Critical to this installation, or to any of this audio magnitude, is proper planning. In our situation working with a house built almost 100 years ago, there were set conditions I needed to work around; ceiling cavity, joist spacing, piping, windows and on and on.

GoldenEar Dolby Atmos layout image
I had an inclination as to where everything should go but with the Atmos (height channel) configuration, I wanted to make sure I had done all my homework – measure twice, cut once. I did find that GoldenEar provided suggestions for placement as did the Dolby website for Atmos. The ceiling height is also very critical for the height channel to be effective. Dolby recommends at least 8 ft ceilings, which coincidently most modern homes have. We are lucky that our older home actually has 9 ft ceilings. The alternative is to use Atmos-enabled speakers which bounce sound off the ceiling to the listener.

Ideally, there should be a height channel towards the front (nearest the screen), in front of the listening position and one further back behind the listening position. I did say that was ideal, but not always realistic as I found out, having them slightly closer to each other than I wanted. Pesky pipes.

Once we decided on the layout of the space, and furniture orientation I went to work laying out the eight, in-wall and in-ceiling speakers. However, for me, the most important pieces are the Signature Point Source (SPS) on either side of the monitor.

First horrid discovery!

Error left right image

On either side of the windows are vertical steam pipes impossible to move that service the second-floor radiators. With the framing spacing, I was in a quandary – place the speakers closer to the monitor and risk a narrow soundstage? Symmetrically, the pipes exist on both sides. Cutting the openings, uncovering the pipes in the very spot I wanted to place the speakers meant patching the lathe and plaster wall. This discovery was truly upsetting – what I perceived to be the most critical aspect was now a problem.

I quickly sketched two alternative concepts, one was to build off the wall an entire “face” cabinet about 4-5” deep allowing me to move the L/R further apart. This solution seemed just too grand and costly, almost like building a wall unit.

Cabinet sketch image


The second sketch was more modest in scope, with perhaps just building an enclosure for the SPS speakers, making them look like stand or wall-mounted speakers, again pulling them off the wall and out of the wall cavity. From an architectural/interior standpoint, it was a compromise and I wasn’t pleased with the design, regardless.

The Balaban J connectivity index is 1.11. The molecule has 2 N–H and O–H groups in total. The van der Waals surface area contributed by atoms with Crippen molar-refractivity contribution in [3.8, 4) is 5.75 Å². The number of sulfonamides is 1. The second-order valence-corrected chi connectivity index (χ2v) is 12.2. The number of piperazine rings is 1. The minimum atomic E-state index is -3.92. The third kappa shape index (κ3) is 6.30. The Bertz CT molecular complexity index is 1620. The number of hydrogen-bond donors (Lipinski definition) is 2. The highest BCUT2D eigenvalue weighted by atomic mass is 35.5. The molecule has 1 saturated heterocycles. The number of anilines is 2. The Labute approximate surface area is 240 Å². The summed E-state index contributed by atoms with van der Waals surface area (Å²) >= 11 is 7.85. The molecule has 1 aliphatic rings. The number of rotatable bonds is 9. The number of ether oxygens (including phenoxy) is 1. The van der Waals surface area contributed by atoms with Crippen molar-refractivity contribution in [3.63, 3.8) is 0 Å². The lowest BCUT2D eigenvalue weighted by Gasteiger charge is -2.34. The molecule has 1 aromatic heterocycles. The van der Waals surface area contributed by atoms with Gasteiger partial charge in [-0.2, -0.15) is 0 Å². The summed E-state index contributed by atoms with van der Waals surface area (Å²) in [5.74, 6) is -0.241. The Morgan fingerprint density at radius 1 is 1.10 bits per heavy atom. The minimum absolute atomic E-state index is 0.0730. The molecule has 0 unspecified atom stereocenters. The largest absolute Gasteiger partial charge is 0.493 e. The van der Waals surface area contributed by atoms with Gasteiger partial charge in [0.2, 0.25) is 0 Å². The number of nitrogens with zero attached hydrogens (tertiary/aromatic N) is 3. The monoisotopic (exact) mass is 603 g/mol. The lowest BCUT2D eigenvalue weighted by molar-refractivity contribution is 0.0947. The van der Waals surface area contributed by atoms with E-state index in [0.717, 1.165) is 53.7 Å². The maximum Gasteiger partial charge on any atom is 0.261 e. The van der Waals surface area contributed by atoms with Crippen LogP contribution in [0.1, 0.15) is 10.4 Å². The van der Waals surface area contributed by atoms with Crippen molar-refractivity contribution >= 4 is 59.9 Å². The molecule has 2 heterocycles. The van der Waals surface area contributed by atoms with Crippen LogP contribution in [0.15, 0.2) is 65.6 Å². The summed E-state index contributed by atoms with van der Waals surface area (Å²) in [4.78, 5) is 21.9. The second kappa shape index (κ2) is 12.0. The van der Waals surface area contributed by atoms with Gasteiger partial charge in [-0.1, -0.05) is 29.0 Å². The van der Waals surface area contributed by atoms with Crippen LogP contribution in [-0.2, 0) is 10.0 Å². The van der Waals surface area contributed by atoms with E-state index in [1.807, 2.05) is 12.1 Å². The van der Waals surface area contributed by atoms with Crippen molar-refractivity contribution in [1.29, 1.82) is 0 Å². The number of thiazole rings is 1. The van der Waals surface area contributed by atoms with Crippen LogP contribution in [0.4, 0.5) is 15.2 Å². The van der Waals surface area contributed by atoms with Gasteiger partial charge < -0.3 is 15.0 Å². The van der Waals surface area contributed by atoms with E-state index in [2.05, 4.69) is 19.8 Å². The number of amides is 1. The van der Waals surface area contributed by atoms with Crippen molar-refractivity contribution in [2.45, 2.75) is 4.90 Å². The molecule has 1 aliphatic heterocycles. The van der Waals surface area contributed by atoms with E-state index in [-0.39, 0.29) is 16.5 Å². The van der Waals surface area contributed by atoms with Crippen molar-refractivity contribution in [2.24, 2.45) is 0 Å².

Enclosure sketch image


The only solution was to place them as far apart as possible within the cavity as originally planned and live with the slightly narrow soundstage. New cut-outs in the lathe and plaster walls.

Six in-ceiling speakers were planned, with two height channel speakers and one surround speaker on each side. Again, with the floor joist spacing above me, and some piping in the way, I had to settle for the speakers slight outside the seating area and contrary to the Dolby diagram.

Room under construction image

Cutting lathe/plaster, eating most of it, I finally had all six openings cut. What I hadn’t planned was the fact that the Invisa speakers have drywall clamps or also referred to as lock arms, with less than 1” forgiveness.

Main installed image
Where I thought I was done with the messy part of the project, what I needed to do was cut the lathe back to accommodate the clamps. What is lathe? In older homes before the invention of drywall – sheetrock to most people – they would fasten wood strips about 3/8” thick to the joists and then begin layers of plaster until they get a consistent thickness and smooth finish to paint. This could vary from up to 5/8” thick, it’s very hard and very brittle. By removing enough lathe I was able to get expose enough meat on the plaster edge to allow the speaker to clamp.